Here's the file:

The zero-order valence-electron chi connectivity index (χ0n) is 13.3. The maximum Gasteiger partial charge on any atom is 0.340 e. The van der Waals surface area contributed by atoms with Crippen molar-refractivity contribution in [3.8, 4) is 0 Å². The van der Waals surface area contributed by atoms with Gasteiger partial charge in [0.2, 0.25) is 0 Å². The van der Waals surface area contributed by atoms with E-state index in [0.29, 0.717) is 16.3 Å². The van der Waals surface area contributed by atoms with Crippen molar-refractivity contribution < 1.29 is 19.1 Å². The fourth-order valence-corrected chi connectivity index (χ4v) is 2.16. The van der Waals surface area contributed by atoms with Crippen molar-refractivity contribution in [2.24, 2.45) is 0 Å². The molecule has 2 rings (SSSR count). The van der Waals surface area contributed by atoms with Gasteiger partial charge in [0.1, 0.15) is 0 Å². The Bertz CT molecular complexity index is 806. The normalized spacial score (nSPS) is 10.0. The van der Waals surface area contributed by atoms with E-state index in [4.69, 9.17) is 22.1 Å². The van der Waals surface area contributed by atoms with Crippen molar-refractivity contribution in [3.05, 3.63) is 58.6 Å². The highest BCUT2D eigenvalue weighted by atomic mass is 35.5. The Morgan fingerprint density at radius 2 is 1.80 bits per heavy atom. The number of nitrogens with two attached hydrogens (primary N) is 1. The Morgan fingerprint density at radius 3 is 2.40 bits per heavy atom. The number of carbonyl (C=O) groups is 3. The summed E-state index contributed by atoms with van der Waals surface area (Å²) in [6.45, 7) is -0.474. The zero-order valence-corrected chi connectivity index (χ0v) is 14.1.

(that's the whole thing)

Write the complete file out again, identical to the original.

The zero-order valence-electron chi connectivity index (χ0n) is 13.3. The maximum Gasteiger partial charge on any atom is 0.340 e. The van der Waals surface area contributed by atoms with Crippen molar-refractivity contribution in [3.8, 4) is 0 Å². The van der Waals surface area contributed by atoms with Gasteiger partial charge in [0.2, 0.25) is 0 Å². The van der Waals surface area contributed by atoms with E-state index in [0.29, 0.717) is 16.3 Å². The van der Waals surface area contributed by atoms with Crippen molar-refractivity contribution < 1.29 is 19.1 Å². The fourth-order valence-corrected chi connectivity index (χ4v) is 2.16. The van der Waals surface area contributed by atoms with Crippen molar-refractivity contribution in [2.24, 2.45) is 0 Å². The molecule has 2 rings (SSSR count). The van der Waals surface area contributed by atoms with Gasteiger partial charge in [0.1, 0.15) is 0 Å². The Bertz CT molecular complexity index is 806. The normalized spacial score (nSPS) is 10.0. The van der Waals surface area contributed by atoms with E-state index in [4.69, 9.17) is 22.1 Å². The van der Waals surface area contributed by atoms with Crippen molar-refractivity contribution in [3.05, 3.63) is 58.6 Å². The highest BCUT2D eigenvalue weighted by atomic mass is 35.5. The Morgan fingerprint density at radius 2 is 1.80 bits per heavy atom. The number of nitrogens with two attached hydrogens (primary N) is 1. The Morgan fingerprint density at radius 3 is 2.40 bits per heavy atom. The number of carbonyl (C=O) groups is 3. The summed E-state index contributed by atoms with van der Waals surface area (Å²) in [6.45, 7) is -0.474. The zero-order valence-corrected chi connectivity index (χ0v) is 14.1.